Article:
Top 5 Tips for Choosing a Ride-On Toy
Oh boy, what a selection to choose from. If you head on over to Amazon or Target, you’ll see that you could spend a few hours just browsing for ride-on toys. Tons of colors, styles, and options. This is worse than shopping for a car!
If you don’t already know, a ride-on toy is any toy that a child can sit, stand, or ride-on. This includes all battery-powered and kid-powered versions; 2, 3, and 4 wheelers; 6, 12, 24, and 36 volt models; etc.
You can see how that permeates into a large number of toys. I break things down into easier-to-swallow categories, so be sure and browse around after reading. Hopefully I can help you to make a well-informed decision.
Let’s jump right into the 5 important tips to consider when buying your child a ride-on toy.
Safety and well-being are of the utmost importance in young children. After all, they’re dependent on us, right? When choosing a toy for them to play with–and not just ride-on toys–conduct your due diligence and verify the safety requirements for your toy.
Does this toy have–or require–pedals or brakes? Does your child even know how to use either?
Some models (Radio Flyer Deluxe Steer and Stroll Trike) include a mechanism that allows children to rest their feet on the pedals while in motion.
This is great when a parent is in control, pushing the child forward. Otherwise, the only method of stopping will come when a child reverses motion on the pedals on their own, effectively locking the freewheel.
Other toys (Little Tikes Cozy Truck/Coupe) come with a floor panel that keeps children from extending their feet through to the ground. This is great for learning in stages and allowing the parent to maintain control.
Does the toy require a helmet? Does it come with a safety restraint? Is there any other gear that is required and may not come with the toy? Know what’s necessary to be safe. Err on the side of caution and be diligent in maintaining your child’s safety.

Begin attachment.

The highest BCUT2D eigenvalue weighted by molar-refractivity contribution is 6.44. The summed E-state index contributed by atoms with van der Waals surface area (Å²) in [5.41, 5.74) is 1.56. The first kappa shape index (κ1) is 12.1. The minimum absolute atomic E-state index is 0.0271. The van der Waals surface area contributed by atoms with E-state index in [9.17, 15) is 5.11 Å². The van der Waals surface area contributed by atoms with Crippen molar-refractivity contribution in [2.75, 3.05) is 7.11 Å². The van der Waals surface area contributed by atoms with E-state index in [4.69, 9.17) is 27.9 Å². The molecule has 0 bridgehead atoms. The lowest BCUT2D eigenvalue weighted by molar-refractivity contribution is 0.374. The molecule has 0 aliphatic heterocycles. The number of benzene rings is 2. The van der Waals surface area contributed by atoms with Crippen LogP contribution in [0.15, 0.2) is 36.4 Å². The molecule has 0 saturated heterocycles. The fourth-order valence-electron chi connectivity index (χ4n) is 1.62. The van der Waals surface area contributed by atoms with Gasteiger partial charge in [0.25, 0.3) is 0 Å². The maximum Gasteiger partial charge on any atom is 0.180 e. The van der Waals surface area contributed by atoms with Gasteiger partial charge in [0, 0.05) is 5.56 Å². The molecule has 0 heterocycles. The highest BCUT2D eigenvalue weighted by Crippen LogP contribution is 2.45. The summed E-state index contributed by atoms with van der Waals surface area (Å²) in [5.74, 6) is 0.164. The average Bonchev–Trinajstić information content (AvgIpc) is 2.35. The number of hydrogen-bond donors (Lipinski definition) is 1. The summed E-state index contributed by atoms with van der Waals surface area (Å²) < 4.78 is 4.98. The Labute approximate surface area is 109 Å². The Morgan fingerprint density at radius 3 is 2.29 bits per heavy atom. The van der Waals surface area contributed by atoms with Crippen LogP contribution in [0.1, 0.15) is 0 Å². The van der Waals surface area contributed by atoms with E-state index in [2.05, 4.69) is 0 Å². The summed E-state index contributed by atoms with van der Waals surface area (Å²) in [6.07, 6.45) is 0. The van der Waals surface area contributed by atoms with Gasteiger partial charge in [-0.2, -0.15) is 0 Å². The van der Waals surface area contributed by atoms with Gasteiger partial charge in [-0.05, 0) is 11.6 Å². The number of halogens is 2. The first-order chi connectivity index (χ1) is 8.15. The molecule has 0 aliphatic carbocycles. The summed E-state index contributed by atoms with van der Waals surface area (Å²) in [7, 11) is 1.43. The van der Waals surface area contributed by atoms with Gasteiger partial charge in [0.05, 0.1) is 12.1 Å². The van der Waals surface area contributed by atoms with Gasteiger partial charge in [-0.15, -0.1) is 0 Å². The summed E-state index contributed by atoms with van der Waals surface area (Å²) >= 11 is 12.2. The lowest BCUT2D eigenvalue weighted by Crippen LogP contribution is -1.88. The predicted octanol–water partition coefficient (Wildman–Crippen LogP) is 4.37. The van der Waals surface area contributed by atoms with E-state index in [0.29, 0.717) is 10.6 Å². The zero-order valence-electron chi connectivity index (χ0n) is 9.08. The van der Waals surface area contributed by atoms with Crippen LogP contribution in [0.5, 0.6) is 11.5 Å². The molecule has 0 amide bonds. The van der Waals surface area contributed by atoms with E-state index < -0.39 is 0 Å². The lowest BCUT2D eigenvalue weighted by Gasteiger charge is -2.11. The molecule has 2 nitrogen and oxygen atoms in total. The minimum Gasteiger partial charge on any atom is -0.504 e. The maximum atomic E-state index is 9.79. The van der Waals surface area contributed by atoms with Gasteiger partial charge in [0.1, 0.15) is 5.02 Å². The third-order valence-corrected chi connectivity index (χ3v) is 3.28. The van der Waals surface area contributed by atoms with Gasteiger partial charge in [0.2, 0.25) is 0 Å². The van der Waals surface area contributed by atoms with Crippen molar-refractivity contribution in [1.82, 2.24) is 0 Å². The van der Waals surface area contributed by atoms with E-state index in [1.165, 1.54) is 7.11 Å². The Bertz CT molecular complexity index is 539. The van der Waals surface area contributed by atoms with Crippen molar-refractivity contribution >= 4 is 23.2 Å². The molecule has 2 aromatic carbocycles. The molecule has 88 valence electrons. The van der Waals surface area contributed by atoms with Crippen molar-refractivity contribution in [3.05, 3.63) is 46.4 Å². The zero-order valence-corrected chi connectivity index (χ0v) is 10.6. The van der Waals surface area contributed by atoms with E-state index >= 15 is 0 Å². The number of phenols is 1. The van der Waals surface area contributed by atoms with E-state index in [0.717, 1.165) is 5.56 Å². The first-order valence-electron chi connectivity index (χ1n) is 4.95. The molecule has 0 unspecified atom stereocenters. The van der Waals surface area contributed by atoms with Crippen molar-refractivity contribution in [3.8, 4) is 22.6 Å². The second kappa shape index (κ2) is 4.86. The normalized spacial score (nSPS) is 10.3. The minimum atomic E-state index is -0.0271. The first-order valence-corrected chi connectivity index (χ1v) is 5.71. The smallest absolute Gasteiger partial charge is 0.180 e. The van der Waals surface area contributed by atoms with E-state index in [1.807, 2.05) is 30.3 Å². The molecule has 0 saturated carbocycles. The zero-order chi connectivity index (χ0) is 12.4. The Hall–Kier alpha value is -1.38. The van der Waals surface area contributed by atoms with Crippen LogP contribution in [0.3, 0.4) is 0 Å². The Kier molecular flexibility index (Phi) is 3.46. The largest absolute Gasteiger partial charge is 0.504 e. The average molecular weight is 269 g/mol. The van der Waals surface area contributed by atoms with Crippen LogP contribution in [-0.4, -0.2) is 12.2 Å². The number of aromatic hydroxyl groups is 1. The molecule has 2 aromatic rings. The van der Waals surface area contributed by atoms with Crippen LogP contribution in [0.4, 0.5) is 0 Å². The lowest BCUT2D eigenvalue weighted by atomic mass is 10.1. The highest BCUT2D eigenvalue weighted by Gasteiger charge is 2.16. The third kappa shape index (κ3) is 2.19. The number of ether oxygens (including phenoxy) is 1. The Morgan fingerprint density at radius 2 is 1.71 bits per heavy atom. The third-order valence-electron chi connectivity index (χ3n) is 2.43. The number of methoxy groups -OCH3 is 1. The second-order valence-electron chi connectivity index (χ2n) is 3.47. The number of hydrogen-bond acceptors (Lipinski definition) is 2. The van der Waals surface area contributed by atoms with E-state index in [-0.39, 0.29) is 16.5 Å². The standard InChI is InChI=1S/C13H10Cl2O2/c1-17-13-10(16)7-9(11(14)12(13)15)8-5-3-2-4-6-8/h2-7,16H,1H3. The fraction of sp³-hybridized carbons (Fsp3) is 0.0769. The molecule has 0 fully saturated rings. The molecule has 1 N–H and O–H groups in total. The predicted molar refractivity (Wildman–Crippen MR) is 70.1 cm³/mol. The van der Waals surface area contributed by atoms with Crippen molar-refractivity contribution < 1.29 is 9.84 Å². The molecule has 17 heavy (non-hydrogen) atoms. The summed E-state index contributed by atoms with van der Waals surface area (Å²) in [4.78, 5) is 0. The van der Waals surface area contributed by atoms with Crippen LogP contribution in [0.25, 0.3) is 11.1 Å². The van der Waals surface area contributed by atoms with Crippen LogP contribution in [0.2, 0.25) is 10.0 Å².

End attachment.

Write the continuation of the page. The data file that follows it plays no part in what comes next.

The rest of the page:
And remember, always wear a helmet
Wheelbase & Balance
The wider the wheelbase (distance between the two furthest parallel tires), the less likely the ride-on toy is to tip over. I will also note, a three-wheeler with the same wheelbase as that of a four-wheeler won’t have the same stability.
The safest toy will be one with four wheels. One having a width larger than its height and preferably a roof or roll bar. If a toy is taller than it is wide, there is a likelihood that it may tip or roll over.
If possible, have your child ride the toy around and observe how it reacts to their movements. Do any of the tires lift up when they turn? Does your child readjust themselves to counteract the movement of the toy?
There are two main sources of power when it comes to ride-on toys:
A beneficial side-effect of having a child power the toy themselves is the burning of energy. If there’s one thing that makes for a great nap, it’s solid playtime.
One concern with having a kid-powered toy is that they have the potential to go much faster than their battery-powered counterparts. Extra precaution should be taken when children ride any kind of push scooter or car with no brakes. Make sure they know their limits and start out slow.
On the other side of the spectrum, battery and motor-powered toys are just like mom and dad’s cars, right? Press the pedal and we’re zooming around, over grass and through the driveway.